Tobacco Center Faculty Blog

December 23, 2010

Stanton A. Glantz, PhD

Jim Lightwood and I just published a new paper in Social Science and Medicine showing that, like the California program, the Arizona program had an immediate effect not only on smoking but also healthcare costs.  Like California, the effect grew with time.

Interestingly, the Arizona program, which was weaker and more focused on youth that California, while highly cost-effective, was less cost-effective than the more aggressive California program.

So the bottom line is this:  Large scale tobacco control programs work and contribute to short-term medical cost containment and more aggressive programs produce bigger benefits.

Here is the abstract:

December 20, 2010

Stanton A. Glantz, PhD

On January 1, California will start handing out tax credits for Hollywood film productions. Burlesque will be one of the first in line, set to receive $7,225,306 according to the state’s film commission. The problem from a public health standpoint? Burlesque is a PG-13 film with smoking by two major characters (Stanley Tucci, Kristen Bell). You’ll also glimpse a Camel logo, among at least twenty other alcohol, cookie, cereal and other nationally-advertised brands.   Our ad in Variety this week quotes the film’s writer/director wondering if he’ll benefit from all the commercial name dropping. We politely point out that smoking in kid-rated movies could cause regulators to question product placement in general, make advertisers screen films for smoking before getting on board, and make it harder for the major studios to claim hundreds of millions from taxpayers for what amount to 90-minute commercials.   For a perspective on California’s film subsidies, see Dan Morain’s piece in The Sacramento Bee (Dec. 12).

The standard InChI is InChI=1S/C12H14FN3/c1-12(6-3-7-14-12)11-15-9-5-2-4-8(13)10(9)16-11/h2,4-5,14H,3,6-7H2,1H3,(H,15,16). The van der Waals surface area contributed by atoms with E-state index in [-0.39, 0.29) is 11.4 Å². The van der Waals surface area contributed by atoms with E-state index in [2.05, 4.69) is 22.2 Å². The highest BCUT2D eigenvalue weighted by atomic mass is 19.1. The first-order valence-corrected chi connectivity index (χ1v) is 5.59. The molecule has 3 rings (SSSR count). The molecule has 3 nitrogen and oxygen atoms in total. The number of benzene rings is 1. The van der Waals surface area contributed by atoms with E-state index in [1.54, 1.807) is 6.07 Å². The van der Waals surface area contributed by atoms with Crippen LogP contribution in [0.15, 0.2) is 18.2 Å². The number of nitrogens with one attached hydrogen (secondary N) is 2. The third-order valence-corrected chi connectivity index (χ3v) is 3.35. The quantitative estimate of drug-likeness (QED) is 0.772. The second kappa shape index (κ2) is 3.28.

December 15, 2010

Stanton A. Glantz, PhD

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December 13, 2010

Stanton A. Glantz, PhD

We have been raising the point that the states, in the aggregate, now spend more money promoting smoking to adolescents by subsidizing movies with smoking in them than they spend on their state tobacco control programs fighting smoking. Now, influential Sacramento Bee columnist Dan Morain has taken up the issue in a December 11, 2010 column, "You get red ink with that popcorn," making the point that at a time that California California faces a deficit of $25 billion, maybe more and Speaker John A. Pérez is urging tax increases, lest welfare moms trying to find jobs lose state-funded child care and public school class sizes rise, the taxpayers are spending hundreds of millions of dollars subsidizing profitable movies made by huge media companies. Morain gives a nod to the movie issue when hes says, "The tax credit is odd in other ways. UC San Francisco medical school professor Stanton Glantz, a leader in the anti-smoking movement, notes that the state spends $78 million a year to curb smoking but gives subsidies to movies that glamorize smoking."

December 12, 2010

Stanton A. Glantz, PhD

A study published in the American Journal of Public Health recently demonstrated that implementation of the Arizona statewide smokefree indoor air law was associated with drops in hospital admissions for not only heart attacks (which has been shown in many places already), but also for angina (chest pain), stroke, asthma.  They showed that there were drops in Arizona counties that had no smoking restrictions before the state law went into effect, but not ones that were already smokefree.  They also showed no changes in hospital admissions for diseases not cause by secondhand smoke. This is exactly what one would expect to happen if the law was making a big difference. The most important piece of information in the study, however, was a direct estimate of the hospitalization costs avoided.  In the first 13 months, the law was associated with savings of $16.8 million, 15% of hospitalization costs for these four conditions.  This is all the more impressive when you consider that the major population centers in Arizona were already smokefree.

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